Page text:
This cover! Let’s take a look. Below our smug, bangs-sportin’ twins, we have Bruce staring in dismay as Pamela is yanked into the arms of the big brute Bobby, in his menacing leather jacket. Bruce could just as easily be wearing that leather jacket with his Club X bullshit, but instead he’s dressed like, well, like Prom Night. We can just barely make out 1BRUCE1 behind him. To the right, we see Lila in a sweater dress and interesting scarf fleeing a dismayed-looking Nathan. Nathan kind of looks like Professor Lasky from Saved by the Bell: The College Years. And in the distance, the Sweet Valley sunshine breaks free of the clouds! I guess that’s supposed to represent the dawning of the “morning after.”

In the back of the book: There is an ad and order form for Sweet Valley University, “where the motto is: ‘Welcome to college – welcome to freedom!'” Yes, because they weren’t totally free before what with Ned and Alice doing nothing but clicking their tongues and talking about Spanish-style interior design. Mmmmkay. There is also an ad and order form for the rest of the current mini-series. “Your friends at Sweet Valley High have had their worlds turned upside down! Meet one person with a power so evil, so dangerous, that it could destroy the entire world of Sweet Valley!” (Is that Liz with the ESP, Jessica with the spiked drinks, or Margo with the kerosene and her wanton lust for teenage boys?) “A Night to Remember, the book that starts it all, is followed by a six book series filled with romance, drama and suspense.” Well, this first book certainly wasn’t that. I actually found it quite dull. I HOPE this shit picks up soon, and I expect it will. (It better.)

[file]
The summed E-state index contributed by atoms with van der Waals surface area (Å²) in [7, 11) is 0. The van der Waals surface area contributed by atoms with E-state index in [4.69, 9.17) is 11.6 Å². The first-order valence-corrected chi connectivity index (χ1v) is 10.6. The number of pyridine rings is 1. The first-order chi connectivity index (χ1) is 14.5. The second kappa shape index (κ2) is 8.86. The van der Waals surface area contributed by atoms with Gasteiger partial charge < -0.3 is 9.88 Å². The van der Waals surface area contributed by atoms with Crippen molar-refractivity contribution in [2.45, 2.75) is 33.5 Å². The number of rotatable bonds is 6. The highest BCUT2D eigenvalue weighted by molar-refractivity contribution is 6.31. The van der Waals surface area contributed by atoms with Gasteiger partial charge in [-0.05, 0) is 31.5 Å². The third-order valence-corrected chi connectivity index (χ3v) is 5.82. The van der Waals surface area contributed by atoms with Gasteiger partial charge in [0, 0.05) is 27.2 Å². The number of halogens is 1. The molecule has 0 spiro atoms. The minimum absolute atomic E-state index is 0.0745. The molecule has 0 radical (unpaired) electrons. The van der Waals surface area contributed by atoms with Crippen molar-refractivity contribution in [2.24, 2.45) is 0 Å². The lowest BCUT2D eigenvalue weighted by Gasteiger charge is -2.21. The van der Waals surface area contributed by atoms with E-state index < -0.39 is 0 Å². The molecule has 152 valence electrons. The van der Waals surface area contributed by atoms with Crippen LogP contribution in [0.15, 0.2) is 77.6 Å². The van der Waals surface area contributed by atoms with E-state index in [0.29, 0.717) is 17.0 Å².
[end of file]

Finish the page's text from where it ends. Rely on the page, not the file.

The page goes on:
Coming up next: There’s no promo or tagline for the next book like there was in the “old” series, but we know we are going to find out what happens to Liz in THE ARREST! We already know she can go back home as soon as they finish booking her. I wish Ned would make this shit really interesting “on the way to the police station” with his daughter, and just make a break for the border instead! Break bad, Wakefields! In addition to the continuation of the other story lines reviewed above, we’re also probably going to hear something about this new Hunks TV show, which we know both Nicholas Morrow and Steven are interested in (starring in, not searching for hunks … although in Steven’s case …). (PS I’m assuming Hunks is the Sweet Valley version of that old TV show Studs. I used to sneak-watch that sometimes after my parents had gone to bed.)